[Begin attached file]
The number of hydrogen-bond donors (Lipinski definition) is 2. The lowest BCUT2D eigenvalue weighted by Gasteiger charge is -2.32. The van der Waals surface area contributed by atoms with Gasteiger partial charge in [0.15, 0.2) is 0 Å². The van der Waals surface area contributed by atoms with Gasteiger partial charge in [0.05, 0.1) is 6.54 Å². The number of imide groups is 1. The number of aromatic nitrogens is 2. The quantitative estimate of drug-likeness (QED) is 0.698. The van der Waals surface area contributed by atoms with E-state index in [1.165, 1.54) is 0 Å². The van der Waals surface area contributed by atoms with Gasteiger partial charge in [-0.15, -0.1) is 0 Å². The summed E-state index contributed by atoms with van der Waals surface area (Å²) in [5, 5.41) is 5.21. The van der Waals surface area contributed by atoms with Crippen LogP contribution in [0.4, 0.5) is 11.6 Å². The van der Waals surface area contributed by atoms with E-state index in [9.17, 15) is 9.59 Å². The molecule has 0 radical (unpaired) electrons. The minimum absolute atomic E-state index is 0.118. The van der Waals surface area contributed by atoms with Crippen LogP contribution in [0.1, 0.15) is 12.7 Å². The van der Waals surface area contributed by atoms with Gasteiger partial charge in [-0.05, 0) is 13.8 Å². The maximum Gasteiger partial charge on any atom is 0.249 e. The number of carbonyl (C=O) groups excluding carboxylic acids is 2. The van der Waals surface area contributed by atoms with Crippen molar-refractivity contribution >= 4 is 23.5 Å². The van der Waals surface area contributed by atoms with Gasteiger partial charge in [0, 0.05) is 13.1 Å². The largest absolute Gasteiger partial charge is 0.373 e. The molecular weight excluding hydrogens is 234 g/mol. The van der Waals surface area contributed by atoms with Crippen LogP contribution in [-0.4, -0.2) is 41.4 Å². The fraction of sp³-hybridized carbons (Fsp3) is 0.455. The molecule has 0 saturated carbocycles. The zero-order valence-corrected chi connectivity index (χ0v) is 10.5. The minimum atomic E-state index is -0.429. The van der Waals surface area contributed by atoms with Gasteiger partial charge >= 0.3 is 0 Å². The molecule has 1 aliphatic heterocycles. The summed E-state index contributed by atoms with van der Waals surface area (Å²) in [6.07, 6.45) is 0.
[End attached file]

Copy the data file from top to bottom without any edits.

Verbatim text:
The number of hydrogen-bond donors (Lipinski definition) is 2. The lowest BCUT2D eigenvalue weighted by Gasteiger charge is -2.32. The van der Waals surface area contributed by atoms with Gasteiger partial charge in [0.15, 0.2) is 0 Å². The van der Waals surface area contributed by atoms with Gasteiger partial charge in [0.05, 0.1) is 6.54 Å². The number of imide groups is 1. The number of aromatic nitrogens is 2. The quantitative estimate of drug-likeness (QED) is 0.698. The van der Waals surface area contributed by atoms with E-state index in [1.165, 1.54) is 0 Å². The van der Waals surface area contributed by atoms with Gasteiger partial charge in [-0.15, -0.1) is 0 Å². The summed E-state index contributed by atoms with van der Waals surface area (Å²) in [5, 5.41) is 5.21. The van der Waals surface area contributed by atoms with Crippen LogP contribution in [0.4, 0.5) is 11.6 Å². The van der Waals surface area contributed by atoms with E-state index in [9.17, 15) is 9.59 Å². The molecule has 0 radical (unpaired) electrons. The minimum absolute atomic E-state index is 0.118. The van der Waals surface area contributed by atoms with Crippen LogP contribution in [0.1, 0.15) is 12.7 Å². The van der Waals surface area contributed by atoms with Gasteiger partial charge in [-0.05, 0) is 13.8 Å². The maximum Gasteiger partial charge on any atom is 0.249 e. The number of carbonyl (C=O) groups excluding carboxylic acids is 2. The van der Waals surface area contributed by atoms with Crippen molar-refractivity contribution >= 4 is 23.5 Å². The van der Waals surface area contributed by atoms with Gasteiger partial charge in [0, 0.05) is 13.1 Å². The largest absolute Gasteiger partial charge is 0.373 e. The molecular weight excluding hydrogens is 234 g/mol. The van der Waals surface area contributed by atoms with Crippen LogP contribution in [-0.4, -0.2) is 41.4 Å². The fraction of sp³-hybridized carbons (Fsp3) is 0.455. The molecule has 0 saturated carbocycles. The zero-order valence-corrected chi connectivity index (χ0v) is 10.5. The minimum atomic E-state index is -0.429. The van der Waals surface area contributed by atoms with Gasteiger partial charge >= 0.3 is 0 Å². The molecule has 1 aliphatic heterocycles. The summed E-state index contributed by atoms with van der Waals surface area (Å²) in [6.07, 6.45) is 0.